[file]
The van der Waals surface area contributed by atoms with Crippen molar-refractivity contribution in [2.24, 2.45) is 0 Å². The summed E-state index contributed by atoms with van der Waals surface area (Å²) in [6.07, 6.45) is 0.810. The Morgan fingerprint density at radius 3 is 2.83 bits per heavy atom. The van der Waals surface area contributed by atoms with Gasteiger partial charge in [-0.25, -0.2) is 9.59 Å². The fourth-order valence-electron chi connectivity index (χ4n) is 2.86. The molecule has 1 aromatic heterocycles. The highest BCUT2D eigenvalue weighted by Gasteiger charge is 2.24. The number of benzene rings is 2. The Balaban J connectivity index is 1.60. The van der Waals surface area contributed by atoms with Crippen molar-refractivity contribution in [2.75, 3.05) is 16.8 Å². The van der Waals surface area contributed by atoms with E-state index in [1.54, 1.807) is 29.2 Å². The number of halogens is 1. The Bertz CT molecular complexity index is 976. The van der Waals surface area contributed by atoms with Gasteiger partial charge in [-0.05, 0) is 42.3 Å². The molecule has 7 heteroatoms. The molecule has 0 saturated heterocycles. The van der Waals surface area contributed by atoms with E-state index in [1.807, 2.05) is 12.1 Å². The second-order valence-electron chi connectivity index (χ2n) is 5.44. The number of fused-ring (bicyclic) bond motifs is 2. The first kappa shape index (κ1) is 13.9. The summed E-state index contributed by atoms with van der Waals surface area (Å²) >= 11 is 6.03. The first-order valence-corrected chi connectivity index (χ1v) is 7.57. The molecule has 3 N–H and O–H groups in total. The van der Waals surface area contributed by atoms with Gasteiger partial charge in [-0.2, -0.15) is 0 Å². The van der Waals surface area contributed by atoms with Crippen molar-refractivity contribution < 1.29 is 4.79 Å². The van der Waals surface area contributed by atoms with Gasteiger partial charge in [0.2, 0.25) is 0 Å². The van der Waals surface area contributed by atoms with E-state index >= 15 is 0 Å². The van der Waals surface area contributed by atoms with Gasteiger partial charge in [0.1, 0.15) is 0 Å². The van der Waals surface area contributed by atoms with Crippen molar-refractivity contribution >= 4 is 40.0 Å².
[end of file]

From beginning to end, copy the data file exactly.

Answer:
The van der Waals surface area contributed by atoms with Crippen molar-refractivity contribution in [2.24, 2.45) is 0 Å². The summed E-state index contributed by atoms with van der Waals surface area (Å²) in [6.07, 6.45) is 0.810. The Morgan fingerprint density at radius 3 is 2.83 bits per heavy atom. The van der Waals surface area contributed by atoms with Gasteiger partial charge in [-0.25, -0.2) is 9.59 Å². The fourth-order valence-electron chi connectivity index (χ4n) is 2.86. The molecule has 1 aromatic heterocycles. The highest BCUT2D eigenvalue weighted by Gasteiger charge is 2.24. The number of benzene rings is 2. The Balaban J connectivity index is 1.60. The van der Waals surface area contributed by atoms with Crippen molar-refractivity contribution in [2.75, 3.05) is 16.8 Å². The van der Waals surface area contributed by atoms with E-state index in [1.54, 1.807) is 29.2 Å². The number of halogens is 1. The Bertz CT molecular complexity index is 976. The van der Waals surface area contributed by atoms with Gasteiger partial charge in [-0.05, 0) is 42.3 Å². The molecule has 7 heteroatoms. The molecule has 0 saturated heterocycles. The van der Waals surface area contributed by atoms with E-state index in [1.807, 2.05) is 12.1 Å². The second-order valence-electron chi connectivity index (χ2n) is 5.44. The number of fused-ring (bicyclic) bond motifs is 2. The first kappa shape index (κ1) is 13.9. The summed E-state index contributed by atoms with van der Waals surface area (Å²) >= 11 is 6.03. The first-order valence-corrected chi connectivity index (χ1v) is 7.57. The molecule has 3 N–H and O–H groups in total. The van der Waals surface area contributed by atoms with Gasteiger partial charge in [-0.2, -0.15) is 0 Å². The van der Waals surface area contributed by atoms with Crippen molar-refractivity contribution < 1.29 is 4.79 Å². The van der Waals surface area contributed by atoms with Gasteiger partial charge in [0.2, 0.25) is 0 Å². The van der Waals surface area contributed by atoms with E-state index >= 15 is 0 Å². The van der Waals surface area contributed by atoms with Gasteiger partial charge in [0.1, 0.15) is 0 Å². The van der Waals surface area contributed by atoms with Crippen molar-refractivity contribution >= 4 is 40.0 Å².